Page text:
• Phosphatidylserine (PS) has been shown to support an adaptive cortisol response to stress.


Patients in the Mid-Stage of the stress response can benefit from adaptogens, which are botanical ingredients that support the body’s ability to respond to stress and restore homeostasis. This may, in turn, influence mood, cognition, and energy levels.

  • Rhodiola (Rhodiola rosea) is an adaptogen that that helps to reduce occasional fatigue, improve mood, and promote psychological adaptation.
  • Holy basil (Ocimum tenuiflorum) prevents reductions in brain catecholamine and monoamine oxidase levels and may increase dopamine and serotonin levels during stress.
  • Eleuthero (Eleutherococcus senticosus) supports adrenal function, regulates neurotransmitters, and may increase resistance to stress.
  • Ashwagandha (Withania somnifera) may modulate hormonal changes that occur during stress.
  • Maca (Lepidium meyenii) has been shown in preliminary human research to have a positive influence on mood, feelings of occasional anxiety, and libido.


In the Late-Stage, patients can benefit from adrenal-supportive nutrients and botanicals to support healthy cortisol production. Fortifying the diet with essential vitamins that can be depleted by stress is also important in maintaining adrenal cortex function, combatting occasional stress-related fatigue, and promoting energy recovery.

  • Vitamin B1 (thiamine) is a water-soluble, sulfur-containing member of the B vitamins; the coenzyme form of thiamine plays a role in energy production.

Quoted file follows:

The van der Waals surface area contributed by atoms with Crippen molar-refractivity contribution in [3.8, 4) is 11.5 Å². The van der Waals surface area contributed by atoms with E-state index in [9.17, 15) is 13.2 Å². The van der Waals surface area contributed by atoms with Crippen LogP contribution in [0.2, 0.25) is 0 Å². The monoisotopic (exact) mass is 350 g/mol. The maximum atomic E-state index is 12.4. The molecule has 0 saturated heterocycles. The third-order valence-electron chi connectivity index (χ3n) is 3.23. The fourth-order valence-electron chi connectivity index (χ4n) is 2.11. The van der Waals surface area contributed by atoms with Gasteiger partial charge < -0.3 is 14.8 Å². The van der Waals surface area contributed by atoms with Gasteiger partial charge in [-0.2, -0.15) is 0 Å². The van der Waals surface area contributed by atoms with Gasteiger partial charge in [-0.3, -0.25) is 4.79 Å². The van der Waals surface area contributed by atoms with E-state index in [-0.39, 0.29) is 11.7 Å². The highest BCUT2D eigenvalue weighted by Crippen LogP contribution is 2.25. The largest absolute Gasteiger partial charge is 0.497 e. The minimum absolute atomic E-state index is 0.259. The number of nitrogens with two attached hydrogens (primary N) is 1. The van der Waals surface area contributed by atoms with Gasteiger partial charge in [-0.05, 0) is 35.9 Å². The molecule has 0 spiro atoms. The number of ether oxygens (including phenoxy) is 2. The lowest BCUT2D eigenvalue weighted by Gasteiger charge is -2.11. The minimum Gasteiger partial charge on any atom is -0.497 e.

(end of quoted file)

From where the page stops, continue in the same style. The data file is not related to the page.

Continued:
• Vitamin B2 (riboflavin) is necessary for energy production as well as normal cell function and growth. Animal research shows that a riboflavin deficiency leads to an initial increase, followed by a decrease, in adrenal cortex activity.
  • Vitamin B5 (pantothenic acid) is involved in numerous biological reactions, including the production of energy and the synthesis of steroid hormones, including cortisol.
  • Vitamin B6 (pyridoxine) is a cofactor for approximately fifty different enzymes and plays a role in the production of neurotransmitters, such as serotonin, dopamine, epinephrine, norepinephrine, and gamma-aminobutyric acid (GABA).
  • Licorice (Glycyrrhiza glabra) root extracts have been shown to influence cortisol production in both animals and humans by inhibiting 11beta-hydroxysteroid dehydrogenase, the enzyme responsible for converting cortisol to cortisone.



The information on is NOT intended to replace a one-on-one relationship with a qualified health care professional and is not intended as medical advice.